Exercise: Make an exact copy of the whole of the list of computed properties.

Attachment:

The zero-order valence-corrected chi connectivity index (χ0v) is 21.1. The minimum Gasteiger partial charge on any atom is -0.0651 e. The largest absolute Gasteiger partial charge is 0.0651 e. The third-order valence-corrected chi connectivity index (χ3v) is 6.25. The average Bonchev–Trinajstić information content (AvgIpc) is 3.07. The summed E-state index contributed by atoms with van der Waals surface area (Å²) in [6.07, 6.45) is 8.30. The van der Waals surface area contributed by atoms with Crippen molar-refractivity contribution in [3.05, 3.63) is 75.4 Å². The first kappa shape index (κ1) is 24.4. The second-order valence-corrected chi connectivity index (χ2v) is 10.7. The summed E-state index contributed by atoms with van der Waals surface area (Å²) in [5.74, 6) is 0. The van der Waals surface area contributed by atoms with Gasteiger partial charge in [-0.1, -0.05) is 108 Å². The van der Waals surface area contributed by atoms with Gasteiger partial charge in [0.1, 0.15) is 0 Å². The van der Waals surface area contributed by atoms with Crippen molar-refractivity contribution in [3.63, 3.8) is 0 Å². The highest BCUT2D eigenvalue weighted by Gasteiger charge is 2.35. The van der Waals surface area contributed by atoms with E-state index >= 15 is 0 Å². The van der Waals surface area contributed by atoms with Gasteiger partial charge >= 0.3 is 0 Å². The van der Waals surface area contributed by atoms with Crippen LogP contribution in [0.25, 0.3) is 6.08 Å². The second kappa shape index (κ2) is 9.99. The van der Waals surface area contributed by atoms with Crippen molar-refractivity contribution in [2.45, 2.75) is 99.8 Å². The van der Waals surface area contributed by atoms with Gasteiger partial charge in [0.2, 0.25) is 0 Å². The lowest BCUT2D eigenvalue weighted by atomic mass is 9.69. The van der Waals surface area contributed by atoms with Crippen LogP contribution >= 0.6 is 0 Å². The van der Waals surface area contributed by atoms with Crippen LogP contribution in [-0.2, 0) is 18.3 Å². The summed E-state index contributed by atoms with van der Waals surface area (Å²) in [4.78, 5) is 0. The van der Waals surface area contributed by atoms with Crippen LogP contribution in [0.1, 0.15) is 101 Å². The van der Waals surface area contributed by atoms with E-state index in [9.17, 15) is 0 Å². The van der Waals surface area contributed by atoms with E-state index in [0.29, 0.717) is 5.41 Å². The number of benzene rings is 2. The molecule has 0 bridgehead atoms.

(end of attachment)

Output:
The zero-order valence-corrected chi connectivity index (χ0v) is 21.1. The minimum Gasteiger partial charge on any atom is -0.0651 e. The largest absolute Gasteiger partial charge is 0.0651 e. The third-order valence-corrected chi connectivity index (χ3v) is 6.25. The average Bonchev–Trinajstić information content (AvgIpc) is 3.07. The summed E-state index contributed by atoms with van der Waals surface area (Å²) in [6.07, 6.45) is 8.30. The van der Waals surface area contributed by atoms with Crippen molar-refractivity contribution in [3.05, 3.63) is 75.4 Å². The first kappa shape index (κ1) is 24.4. The second-order valence-corrected chi connectivity index (χ2v) is 10.7. The summed E-state index contributed by atoms with van der Waals surface area (Å²) in [5.74, 6) is 0. The van der Waals surface area contributed by atoms with Gasteiger partial charge in [-0.1, -0.05) is 108 Å². The van der Waals surface area contributed by atoms with Gasteiger partial charge in [0.1, 0.15) is 0 Å². The van der Waals surface area contributed by atoms with Crippen molar-refractivity contribution in [3.63, 3.8) is 0 Å². The highest BCUT2D eigenvalue weighted by Gasteiger charge is 2.35. The van der Waals surface area contributed by atoms with E-state index >= 15 is 0 Å². The van der Waals surface area contributed by atoms with Gasteiger partial charge >= 0.3 is 0 Å². The van der Waals surface area contributed by atoms with Crippen LogP contribution in [0.25, 0.3) is 6.08 Å². The second kappa shape index (κ2) is 9.99. The van der Waals surface area contributed by atoms with Crippen molar-refractivity contribution in [2.45, 2.75) is 99.8 Å². The van der Waals surface area contributed by atoms with Gasteiger partial charge in [0.2, 0.25) is 0 Å². The lowest BCUT2D eigenvalue weighted by atomic mass is 9.69. The van der Waals surface area contributed by atoms with Crippen LogP contribution >= 0.6 is 0 Å². The van der Waals surface area contributed by atoms with Crippen LogP contribution in [-0.2, 0) is 18.3 Å². The summed E-state index contributed by atoms with van der Waals surface area (Å²) in [4.78, 5) is 0. The van der Waals surface area contributed by atoms with Crippen LogP contribution in [0.1, 0.15) is 101 Å². The van der Waals surface area contributed by atoms with E-state index in [9.17, 15) is 0 Å². The van der Waals surface area contributed by atoms with E-state index in [0.29, 0.717) is 5.41 Å². The number of benzene rings is 2. The molecule has 0 bridgehead atoms.